April 2012 Safety Tip

Drowsy Driving

Many people are planning the next long road trip. We take road trips year round – whether it’s hot or it’s cold. Most people do not give any thought to the potential dangers of carbon monoxide or carbon dioxide poisoning when they get in their vehicle. But the risk of accidental poisoning and the resultant vehicle accident is always there.

Vehicles tend to give off more carbon monoxide emissions during colder weather when more fuel is required to start and run the engine. Carbon monoxide is the incomplete combustion of fuel and it can enter your vehicle if there is any small leak in the exhaust system. Carbon monoxide is odorless and colorless. The symptoms may include headache, dizziness, tiredness, flu-like symptoms, nausea and even unconsciousness. If you experience any of these symptoms while driving, you should consider having your vehicle checked for carbon monoxide leakage.

Carbon dioxide is generated in the vehicle when it is exhaled as we breathe and it can cause drowsiness. At room temperature it is an odorless, colorless gas, which is faintly acidic and non-flammable. The more people in a vehicle with the windows rolled up and the air conditioning or heater on max, the more carbon dioxide.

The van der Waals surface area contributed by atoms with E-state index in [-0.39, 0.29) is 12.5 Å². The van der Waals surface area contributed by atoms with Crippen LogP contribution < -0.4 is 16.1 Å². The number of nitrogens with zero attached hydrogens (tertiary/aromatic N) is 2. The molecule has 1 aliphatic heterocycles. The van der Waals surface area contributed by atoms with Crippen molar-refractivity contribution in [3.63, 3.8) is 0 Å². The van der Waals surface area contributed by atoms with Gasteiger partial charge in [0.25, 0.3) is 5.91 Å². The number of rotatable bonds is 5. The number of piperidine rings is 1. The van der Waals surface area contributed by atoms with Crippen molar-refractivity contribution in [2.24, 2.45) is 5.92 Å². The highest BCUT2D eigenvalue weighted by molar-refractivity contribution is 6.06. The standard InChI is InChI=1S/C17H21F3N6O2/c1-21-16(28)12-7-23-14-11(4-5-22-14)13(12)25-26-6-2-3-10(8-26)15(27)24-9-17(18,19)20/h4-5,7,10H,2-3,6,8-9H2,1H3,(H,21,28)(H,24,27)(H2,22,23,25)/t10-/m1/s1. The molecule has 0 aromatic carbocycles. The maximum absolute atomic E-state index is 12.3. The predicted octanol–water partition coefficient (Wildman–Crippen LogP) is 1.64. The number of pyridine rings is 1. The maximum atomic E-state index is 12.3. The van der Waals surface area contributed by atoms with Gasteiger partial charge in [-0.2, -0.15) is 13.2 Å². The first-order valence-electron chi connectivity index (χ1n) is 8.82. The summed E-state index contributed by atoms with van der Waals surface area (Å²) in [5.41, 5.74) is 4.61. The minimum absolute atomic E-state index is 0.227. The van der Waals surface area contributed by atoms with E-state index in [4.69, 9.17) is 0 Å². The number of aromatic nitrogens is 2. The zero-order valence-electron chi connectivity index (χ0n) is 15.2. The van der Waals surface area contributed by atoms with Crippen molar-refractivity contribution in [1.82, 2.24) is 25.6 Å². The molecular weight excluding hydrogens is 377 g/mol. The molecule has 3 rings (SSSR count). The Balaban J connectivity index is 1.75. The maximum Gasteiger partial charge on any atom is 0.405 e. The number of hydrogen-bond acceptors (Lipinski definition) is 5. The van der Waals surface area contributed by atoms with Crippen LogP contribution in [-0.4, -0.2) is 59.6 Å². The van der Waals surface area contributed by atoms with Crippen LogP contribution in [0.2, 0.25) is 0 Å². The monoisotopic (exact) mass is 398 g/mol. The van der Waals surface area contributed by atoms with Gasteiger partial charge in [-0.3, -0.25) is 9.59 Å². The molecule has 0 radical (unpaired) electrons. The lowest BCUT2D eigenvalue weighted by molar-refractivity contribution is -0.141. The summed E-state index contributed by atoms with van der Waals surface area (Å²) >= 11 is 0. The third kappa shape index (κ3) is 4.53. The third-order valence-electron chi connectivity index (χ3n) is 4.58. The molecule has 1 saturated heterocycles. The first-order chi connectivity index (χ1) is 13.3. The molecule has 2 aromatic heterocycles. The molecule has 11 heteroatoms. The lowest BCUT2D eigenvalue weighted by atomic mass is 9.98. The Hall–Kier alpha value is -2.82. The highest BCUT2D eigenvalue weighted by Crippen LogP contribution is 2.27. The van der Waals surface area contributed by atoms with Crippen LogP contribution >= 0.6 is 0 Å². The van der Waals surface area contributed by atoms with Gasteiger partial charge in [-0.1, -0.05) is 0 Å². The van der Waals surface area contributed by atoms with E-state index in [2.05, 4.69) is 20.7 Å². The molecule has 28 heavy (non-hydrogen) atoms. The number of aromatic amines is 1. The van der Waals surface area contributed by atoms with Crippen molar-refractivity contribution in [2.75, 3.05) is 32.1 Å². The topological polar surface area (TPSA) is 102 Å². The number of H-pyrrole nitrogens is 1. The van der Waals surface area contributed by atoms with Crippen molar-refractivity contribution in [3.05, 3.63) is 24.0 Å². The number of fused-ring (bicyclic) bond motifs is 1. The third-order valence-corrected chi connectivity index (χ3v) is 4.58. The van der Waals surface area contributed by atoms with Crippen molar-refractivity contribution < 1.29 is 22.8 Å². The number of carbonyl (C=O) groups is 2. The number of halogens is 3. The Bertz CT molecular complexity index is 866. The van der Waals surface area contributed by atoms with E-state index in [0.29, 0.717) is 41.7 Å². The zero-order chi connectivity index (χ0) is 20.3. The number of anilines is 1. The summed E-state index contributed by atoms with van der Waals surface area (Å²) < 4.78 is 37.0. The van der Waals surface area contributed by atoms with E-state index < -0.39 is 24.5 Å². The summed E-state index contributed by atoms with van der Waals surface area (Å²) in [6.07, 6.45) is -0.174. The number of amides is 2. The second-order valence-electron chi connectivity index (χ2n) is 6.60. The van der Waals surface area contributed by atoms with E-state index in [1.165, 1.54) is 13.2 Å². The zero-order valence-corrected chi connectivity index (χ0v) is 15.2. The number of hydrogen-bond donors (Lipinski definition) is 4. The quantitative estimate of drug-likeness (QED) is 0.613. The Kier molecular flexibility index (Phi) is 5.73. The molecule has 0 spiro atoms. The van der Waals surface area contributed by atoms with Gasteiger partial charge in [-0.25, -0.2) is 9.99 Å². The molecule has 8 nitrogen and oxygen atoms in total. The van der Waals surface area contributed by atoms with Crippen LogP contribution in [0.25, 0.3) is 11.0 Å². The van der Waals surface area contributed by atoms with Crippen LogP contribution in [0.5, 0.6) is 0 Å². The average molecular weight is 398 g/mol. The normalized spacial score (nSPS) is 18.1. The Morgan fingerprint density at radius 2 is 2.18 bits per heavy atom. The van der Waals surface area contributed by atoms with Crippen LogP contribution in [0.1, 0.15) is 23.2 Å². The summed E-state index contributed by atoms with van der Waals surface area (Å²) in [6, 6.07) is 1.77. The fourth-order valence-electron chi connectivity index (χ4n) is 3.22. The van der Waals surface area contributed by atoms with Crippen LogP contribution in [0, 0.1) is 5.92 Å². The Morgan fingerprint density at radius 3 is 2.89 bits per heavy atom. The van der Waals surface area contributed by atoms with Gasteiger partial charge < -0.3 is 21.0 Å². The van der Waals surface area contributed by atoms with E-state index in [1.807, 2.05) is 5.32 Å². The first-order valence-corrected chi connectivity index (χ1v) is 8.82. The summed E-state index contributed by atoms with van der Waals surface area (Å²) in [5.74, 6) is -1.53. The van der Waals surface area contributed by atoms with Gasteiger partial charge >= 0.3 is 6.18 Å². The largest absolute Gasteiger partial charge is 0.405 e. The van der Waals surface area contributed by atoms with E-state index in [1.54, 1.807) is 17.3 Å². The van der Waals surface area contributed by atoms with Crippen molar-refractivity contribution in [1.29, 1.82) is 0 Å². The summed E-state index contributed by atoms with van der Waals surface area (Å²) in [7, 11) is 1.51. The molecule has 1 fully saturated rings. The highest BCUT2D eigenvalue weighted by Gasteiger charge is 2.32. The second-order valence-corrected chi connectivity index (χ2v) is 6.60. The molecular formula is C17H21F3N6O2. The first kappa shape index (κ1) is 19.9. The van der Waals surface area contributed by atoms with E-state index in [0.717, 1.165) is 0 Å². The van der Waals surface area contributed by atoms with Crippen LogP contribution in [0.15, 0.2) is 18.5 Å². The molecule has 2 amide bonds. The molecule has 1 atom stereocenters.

Could a simple control help reduce auto crashes from carbon dioxide poisoning? Look at the heating and air conditioning controls in your vehicle. Known as the air recirculation/outdoor air controller, it is sometimes also called the maximum air conditioning (AC) control and it is often the default setting. In the summer it boosts your vehicle cooling power and in the winter it provides extra warmth, by keeping the outside air out and recirculating the air inside the vehicle.

On long trips under these circumstances you may notice when you begin to get sleepy that if you open the window you feel refreshed. The outdoor air is clearing out and replacing the carbon dioxide you have been breathing. We can’t keep the vehicle windows open all the time we’re in the vehicle, but you might consider cracking the window and once you get away from the heavy traffic fumes, changing the control setting.

To view a printable version of this safety tip, click here